Album review

Return Of The MacIntyre

Mull historical society's debut loss landed in late 2001 with a bracing freshness British pop had almost forgotten. Mull native Colin MacIntyre, the Society in all but name, sang brightly of islands, severing links, losers, and the recent loss of his father, and gathered tens of thousands to his odd, isolated cause in 2002.

Us initially seems more of the same—as with all strong sensations, the first time's impact can't be repeated. But closer inspection reveals clear, happy developments, both musical and emotional. Self-produced again, psychedelic codas and the like soon slot into a unique sonic world with '70s glam and singer-songwriters buried in its foundations, but with enough eccentrically stroked harps, synthesized organs and ringing chimes to still sound like nothing but MHS themselves.

What really matters, though, after Loss' celebration of strength in exile and isolation, is MacIntyre's vulnerable, desperate search for connection this time. "I don't know how to belong/I don't know where to begin", he sings on deceptively triumphal opener "The Final Arrears", while "Am I Wrong?" and "5 More Minutes" are about regaining lost love, saying he can change, that he saved her life once, that he'll find the right words in a minute.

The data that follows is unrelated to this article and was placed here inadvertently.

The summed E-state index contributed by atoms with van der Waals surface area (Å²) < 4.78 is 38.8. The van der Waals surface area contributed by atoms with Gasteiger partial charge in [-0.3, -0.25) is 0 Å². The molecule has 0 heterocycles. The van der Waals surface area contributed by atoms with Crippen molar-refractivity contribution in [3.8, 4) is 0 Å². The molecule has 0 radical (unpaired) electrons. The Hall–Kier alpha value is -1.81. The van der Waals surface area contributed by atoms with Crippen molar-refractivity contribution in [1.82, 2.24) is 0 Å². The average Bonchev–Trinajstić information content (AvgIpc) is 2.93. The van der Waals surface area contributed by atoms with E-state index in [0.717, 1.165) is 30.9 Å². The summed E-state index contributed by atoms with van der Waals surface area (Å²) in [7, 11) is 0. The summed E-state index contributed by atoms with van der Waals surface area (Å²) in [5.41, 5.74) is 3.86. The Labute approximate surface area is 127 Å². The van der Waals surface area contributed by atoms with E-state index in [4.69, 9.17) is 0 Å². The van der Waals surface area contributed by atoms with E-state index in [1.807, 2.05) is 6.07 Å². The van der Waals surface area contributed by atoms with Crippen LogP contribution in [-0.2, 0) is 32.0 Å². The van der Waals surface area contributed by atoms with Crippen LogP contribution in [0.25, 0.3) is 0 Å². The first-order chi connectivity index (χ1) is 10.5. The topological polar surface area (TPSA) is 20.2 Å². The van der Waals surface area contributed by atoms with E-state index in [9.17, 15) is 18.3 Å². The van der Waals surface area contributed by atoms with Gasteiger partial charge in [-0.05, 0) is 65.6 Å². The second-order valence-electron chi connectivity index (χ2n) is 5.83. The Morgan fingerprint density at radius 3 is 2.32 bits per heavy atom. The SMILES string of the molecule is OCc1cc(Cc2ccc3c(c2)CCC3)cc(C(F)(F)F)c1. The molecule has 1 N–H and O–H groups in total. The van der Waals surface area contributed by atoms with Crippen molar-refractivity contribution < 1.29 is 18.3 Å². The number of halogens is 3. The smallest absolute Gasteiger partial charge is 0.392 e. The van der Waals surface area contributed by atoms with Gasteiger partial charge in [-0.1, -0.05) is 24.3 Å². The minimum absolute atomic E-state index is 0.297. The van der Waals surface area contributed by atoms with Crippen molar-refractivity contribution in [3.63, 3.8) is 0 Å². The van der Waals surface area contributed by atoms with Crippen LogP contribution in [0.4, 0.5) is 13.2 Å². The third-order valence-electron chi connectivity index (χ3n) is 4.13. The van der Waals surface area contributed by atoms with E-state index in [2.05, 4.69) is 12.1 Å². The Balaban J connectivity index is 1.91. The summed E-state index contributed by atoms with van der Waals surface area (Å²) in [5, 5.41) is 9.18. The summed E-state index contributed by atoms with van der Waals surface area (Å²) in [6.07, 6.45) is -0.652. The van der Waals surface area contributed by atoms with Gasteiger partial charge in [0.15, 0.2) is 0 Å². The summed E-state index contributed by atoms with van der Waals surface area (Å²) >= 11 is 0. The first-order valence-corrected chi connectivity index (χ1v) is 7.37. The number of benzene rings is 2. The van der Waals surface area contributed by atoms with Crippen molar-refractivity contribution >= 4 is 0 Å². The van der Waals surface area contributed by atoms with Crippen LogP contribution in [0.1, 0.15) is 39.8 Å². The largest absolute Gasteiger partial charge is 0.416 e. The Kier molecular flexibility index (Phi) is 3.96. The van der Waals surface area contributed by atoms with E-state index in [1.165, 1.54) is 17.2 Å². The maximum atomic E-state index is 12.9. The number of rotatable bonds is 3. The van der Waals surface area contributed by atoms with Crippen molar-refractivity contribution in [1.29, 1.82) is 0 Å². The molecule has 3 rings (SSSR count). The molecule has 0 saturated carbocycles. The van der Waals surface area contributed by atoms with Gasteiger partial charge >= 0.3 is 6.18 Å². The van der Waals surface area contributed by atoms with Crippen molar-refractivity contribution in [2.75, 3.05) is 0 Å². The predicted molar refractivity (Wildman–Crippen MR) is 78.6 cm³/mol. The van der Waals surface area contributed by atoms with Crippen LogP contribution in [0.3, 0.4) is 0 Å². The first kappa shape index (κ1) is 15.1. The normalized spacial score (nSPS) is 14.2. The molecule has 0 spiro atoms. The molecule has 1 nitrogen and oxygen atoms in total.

Us' home stretch is an almost unbroken description of a quest for salvation in someone's arms, and the pain that failure brings, impotently demanding that "somebody else must be with me" while claiming "Asylum".

"Us" closes the journey equivocally ("I was us when you were you"). But the sense of being closer to others by still risking reaching for them at all is the small, hard triumph MacIntyre ends the Society's minutes with this time. Poppily uplifting, Us is an album with drowning depths.

Rating: 4 / 10


Newsletter


Editor's Letter

The 35th Uncut Playlist Of 2014


Weird serendipities aplenty this week: versions of "O, Death" on two albums I downloaded one after another, by Mike & Cara Gangloff and Bessie Jones; dovetailing into Sea Island overlap between Jones and Loscil. It makes for a nice blurring between time and genre with, say, the Gangloffs...